Greetings from the Ethiopian project monitoring trip! Except that, on this occasion, I didn’t actually leave home for project monitoring because the coronavirus pandemic means that we’re still avoiding travel. Luckily, we were able to hold discussions with representatives and a few students of local universities.
We often use remote meetings with our local partner organization, ECDD, to discuss the progress of our joint EMPOWER development project in improving study opportunities for university students with disabilities. However, we had never held remote discussions with the participant universities before. The discussions were not a complete success, due to frequent cuts in connections, problems with sound adjustment, and a power outage at one university leading to a five-hour interruption.
On the other hand, remote discussions were better than no discussions at all. University administrators provided much information, particularly on their commitment to the project. In just the second year of the project, two of the three universities have begun planning use of their own funds to improve accessibility, and all are now paying more attention to students with disabilities. Of course, it is not the case that everyone means to discriminate against students with disabilities, but they may never have thought about the challenges that being blind or deaf, or having a physical disability, can pose to participation in higher education. Indeed, one of the discussions’ most touching moments came when a student pointed out that the project had made students with disabilities visible, even changing the way in which staff greeted them.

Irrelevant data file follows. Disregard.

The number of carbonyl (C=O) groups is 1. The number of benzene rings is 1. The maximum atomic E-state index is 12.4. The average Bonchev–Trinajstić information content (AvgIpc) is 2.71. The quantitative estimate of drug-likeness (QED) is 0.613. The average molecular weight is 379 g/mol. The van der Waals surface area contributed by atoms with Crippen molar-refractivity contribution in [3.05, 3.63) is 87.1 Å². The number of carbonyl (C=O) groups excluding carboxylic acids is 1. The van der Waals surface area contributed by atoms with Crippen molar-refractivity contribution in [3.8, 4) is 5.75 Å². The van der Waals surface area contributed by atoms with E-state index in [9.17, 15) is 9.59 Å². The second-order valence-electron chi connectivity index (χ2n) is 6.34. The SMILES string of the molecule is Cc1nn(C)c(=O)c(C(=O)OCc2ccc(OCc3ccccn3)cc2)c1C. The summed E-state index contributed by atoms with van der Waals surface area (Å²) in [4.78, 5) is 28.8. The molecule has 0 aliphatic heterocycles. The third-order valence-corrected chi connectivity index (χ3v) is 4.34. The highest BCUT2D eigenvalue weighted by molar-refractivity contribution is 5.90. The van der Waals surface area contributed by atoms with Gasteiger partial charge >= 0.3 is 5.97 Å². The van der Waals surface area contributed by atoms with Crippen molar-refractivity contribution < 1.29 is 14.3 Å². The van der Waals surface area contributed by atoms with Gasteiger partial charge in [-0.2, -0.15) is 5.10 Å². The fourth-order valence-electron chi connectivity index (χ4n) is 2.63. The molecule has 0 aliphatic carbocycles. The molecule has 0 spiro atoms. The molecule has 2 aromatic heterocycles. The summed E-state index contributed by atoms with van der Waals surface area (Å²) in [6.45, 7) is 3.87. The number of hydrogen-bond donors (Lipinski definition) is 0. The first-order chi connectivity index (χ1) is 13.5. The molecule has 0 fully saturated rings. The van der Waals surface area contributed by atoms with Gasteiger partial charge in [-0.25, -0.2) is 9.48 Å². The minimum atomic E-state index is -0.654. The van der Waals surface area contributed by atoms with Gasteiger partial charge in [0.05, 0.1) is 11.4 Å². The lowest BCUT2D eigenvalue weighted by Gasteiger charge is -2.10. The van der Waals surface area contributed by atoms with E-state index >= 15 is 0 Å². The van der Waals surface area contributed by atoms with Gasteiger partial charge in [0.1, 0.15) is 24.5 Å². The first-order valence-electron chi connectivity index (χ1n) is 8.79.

Unfortunately, only a couple of students took part in the discussions, as Ethiopian universities were closed in March 2020. They reopened only in December, and even then solely for graduating students who are still taking their final exams. Other students are scheduled to resume their studies early in the year.
I hope that the pandemic will ease soon, so that our joint project can continue, as planned, without exceptional measures. Happily, over the last year we have been able to provide a little emergency assistance with the coronavirus in cases of pressing need. However, long-term development, which avoided emergencies on this scale and enabled local communities to prepare more effectively for crises, and to handle them independently, would please me even more.
The gratitude of locals for equality work done by Finnish students was conveyed by the discussions. On the other hand, I found that while our project is helping to improve several matters, many major issues — such as the livelihoods of local students and inclusive education for students with disabilities in nearby schools — remain unresolved. Because resources are limited, a single actor or project cannot solve everything. However, everyone can contribute, and even just one project can dramatically change the lives of many people.